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June 30, 2022

From Morocco to Maryland: avoiding post-study abroad blues

By KATIE QUINN | September 11, 2014

There’s a city in Morocco known for being painted a very particular shade of blue. High up in the Rif Mountains, Chefchaouen’s pale blue walls seem to reflect its very place in the sky.

The color of the city, along with its proximity to Tangier, brings in droves of tourists each spring and summer. People flock to see the blue walls, to walk the blue streets in dusty sandals.

I visited the “Blue City” this past April as one of my last study abroad adventures. The color of the city walls cemented Chefchaouen as one of the most uniquely beautiful places I’ve ever seen. Then, a few weeks ago, about a month and a half after I returned to the US for good, I saw Chefchaouen featured by one of my favorite travel magazines.

The feature triggered a range of reactions. First, a general sense of excited recognition — I had been there! I had walked those streets. One of those blue tiles sat on my desk! Then came the second wave of emotion — nostalgia — not just for Chefchaouen, but for adventures. I missed planning long weekends, getting to go places I never even dreamed of visiting.

The third wave of emotions was more prolonged—the simultaneous desire and fear to look at my own photos from Chefchaouen. This reaction, I now recognize as symptomatic of what is quite literally, the post-study abroad “blues.”

Everyone who has studied abroad has probably heard about or experienced reverse-culture shock — the sudden recognition of everything being so American. But something much more difficult to put a name to are those simultaneous feelings of wanting to be back home and wanting to go back abroad.

As my first “Postcards from Abroad” column back in the US, rather than another city guide, I thought it might be helpful to write about ways I’ve found to fight the study abroad blues. Here are the tips:

1. Stay in touch.

With your host mom. With that French classmate you traveled with for a weekend. With the British suitemates that told you about their favorite restaurant in London. With the Australian best friend you can’t believe is halfway around the world.

Being away from people you connected with while abroad can be hard, but the permanent loss of connection is even harder.

It’s important to keep the conversations going, even if it’s only every once in a while. Just be sure not to lose touch forever. Email, text, whatsapp, snapchat, whatever. Find a way to keep in touch — you never know when you might have the chance to meet those people again, at home or abroad.

2. Make reunions happen.

The same tip can be applied to people from your program who are back in the US with you, either at Hopkins or at another nearby school. These are the people who will just “get it.”

They know what it’s like to be back, and what it’s like to miss Dublin, Paris, Barcelona — wherever it might be. And while you guys might not be skydiving just outside Sydney, or planning that weeklong Croatian adventure, it’s still fun to see one another, to wonder about what this year’s group is doing, and to talk about the time away. You never know, maybe the group will even plan a few weekend trips closer to home.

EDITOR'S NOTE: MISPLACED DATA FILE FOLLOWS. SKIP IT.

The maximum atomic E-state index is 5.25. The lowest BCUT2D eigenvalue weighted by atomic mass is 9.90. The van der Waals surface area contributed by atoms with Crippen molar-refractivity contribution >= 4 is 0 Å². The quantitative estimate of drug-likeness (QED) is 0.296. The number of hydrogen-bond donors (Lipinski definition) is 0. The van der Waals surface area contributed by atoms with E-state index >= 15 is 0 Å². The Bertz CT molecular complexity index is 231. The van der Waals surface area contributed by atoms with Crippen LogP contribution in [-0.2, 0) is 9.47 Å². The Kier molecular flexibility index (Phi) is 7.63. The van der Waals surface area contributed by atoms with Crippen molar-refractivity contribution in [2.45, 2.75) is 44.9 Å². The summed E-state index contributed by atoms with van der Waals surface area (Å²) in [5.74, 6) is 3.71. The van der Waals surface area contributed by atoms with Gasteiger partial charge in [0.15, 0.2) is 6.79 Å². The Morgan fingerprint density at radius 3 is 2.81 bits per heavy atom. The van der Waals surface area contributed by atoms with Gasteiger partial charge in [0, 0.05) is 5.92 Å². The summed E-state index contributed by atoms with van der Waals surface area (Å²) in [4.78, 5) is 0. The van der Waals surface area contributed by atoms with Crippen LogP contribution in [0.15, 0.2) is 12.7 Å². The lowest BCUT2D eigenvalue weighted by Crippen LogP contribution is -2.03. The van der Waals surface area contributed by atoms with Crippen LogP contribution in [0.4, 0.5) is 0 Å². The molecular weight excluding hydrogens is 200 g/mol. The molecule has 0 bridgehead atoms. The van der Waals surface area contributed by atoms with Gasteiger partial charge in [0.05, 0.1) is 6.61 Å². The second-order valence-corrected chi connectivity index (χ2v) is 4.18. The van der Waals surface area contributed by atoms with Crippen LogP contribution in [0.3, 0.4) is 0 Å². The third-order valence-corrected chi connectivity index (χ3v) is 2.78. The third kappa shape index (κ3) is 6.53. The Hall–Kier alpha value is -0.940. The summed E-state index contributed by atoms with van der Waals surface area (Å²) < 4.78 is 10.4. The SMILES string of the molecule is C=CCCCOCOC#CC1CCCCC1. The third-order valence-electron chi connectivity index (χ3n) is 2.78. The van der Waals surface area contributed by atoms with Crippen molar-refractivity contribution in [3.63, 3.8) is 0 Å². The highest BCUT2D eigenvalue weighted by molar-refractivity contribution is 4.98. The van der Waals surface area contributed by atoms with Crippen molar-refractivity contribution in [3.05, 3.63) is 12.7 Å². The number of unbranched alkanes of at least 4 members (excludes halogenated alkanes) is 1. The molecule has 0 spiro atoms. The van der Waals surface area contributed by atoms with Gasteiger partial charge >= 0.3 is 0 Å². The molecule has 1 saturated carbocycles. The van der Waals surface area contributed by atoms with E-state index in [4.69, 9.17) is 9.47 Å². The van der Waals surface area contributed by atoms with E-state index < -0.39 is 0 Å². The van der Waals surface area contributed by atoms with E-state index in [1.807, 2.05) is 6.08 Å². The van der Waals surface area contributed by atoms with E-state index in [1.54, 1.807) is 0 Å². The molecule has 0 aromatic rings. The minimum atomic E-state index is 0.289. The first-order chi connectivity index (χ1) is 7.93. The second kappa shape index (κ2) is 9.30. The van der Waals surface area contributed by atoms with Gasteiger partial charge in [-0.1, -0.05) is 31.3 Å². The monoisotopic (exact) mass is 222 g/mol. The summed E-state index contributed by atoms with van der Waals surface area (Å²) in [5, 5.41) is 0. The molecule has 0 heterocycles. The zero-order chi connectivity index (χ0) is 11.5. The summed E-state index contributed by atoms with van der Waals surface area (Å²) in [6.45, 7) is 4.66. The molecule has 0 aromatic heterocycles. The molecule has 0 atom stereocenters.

3. Make your own adventure.

Just because abroad is over, doesn’t mean it’s time to stop traveling. Make a Baltimore restaurant bucket list. Go to a North Carolina beach for the weekend. Take too many pictures on a night out in DC. Go to that place just down the street you always wanted to go to but never actually did.

The Hopkins workload can be overwhelming, and figuring out life post-abroad is tough, but the best way to keep away the study abroad blues is really to surprise yourself with all the things you can experience closer to home — oftentimes with friends and family you missed while abroad. In some ways, it’s the best of both worlds.

4. Satisfy the cravings.

Everyone has that one food or drink that you never expected to like, but now can’t live without. For me, it’s strong Spanish coffee. I once laughed at the small teacup sized portions, dreaming about large iced coffees. Now, though, I would give anything for the smallest café con leche. Nothing compares. Carma’s lattes simply cannot compete.

But at these reunions, during these adventures closer to home, it is possible to satisfy the cravings in some way. There are Spanish tapas places in Baltimore. Manchego cheese at Eddie’s may be $10, but if needed, it’s there. That bar in Fell’s may have your favorite Danish beer that you didn’t even like to begin with. Find it, or make the dish it yourself. Ask your host mom for the tortilla recipe, and make it. While it might not taste exactly the same, it will have to do for now...

5. Daydream about going back one day.

While it might be a dangerous path to go down, it’s okay to think about going back one day. Maybe next weekend is a little too soon, and maybe daydreaming about abroad life all the time is a bit unhealthy, but it is okay to think about returning. It probably will happen sometime in the future, in a few years, maybe even during a gap year or summer break, but the opportunity will come up. We will make it happen. We’ll be older, wiser and ready to make the trip.

Most importantly, we will know what to expect. We will appreciate the blue city and take a little piece of it back with us once again.

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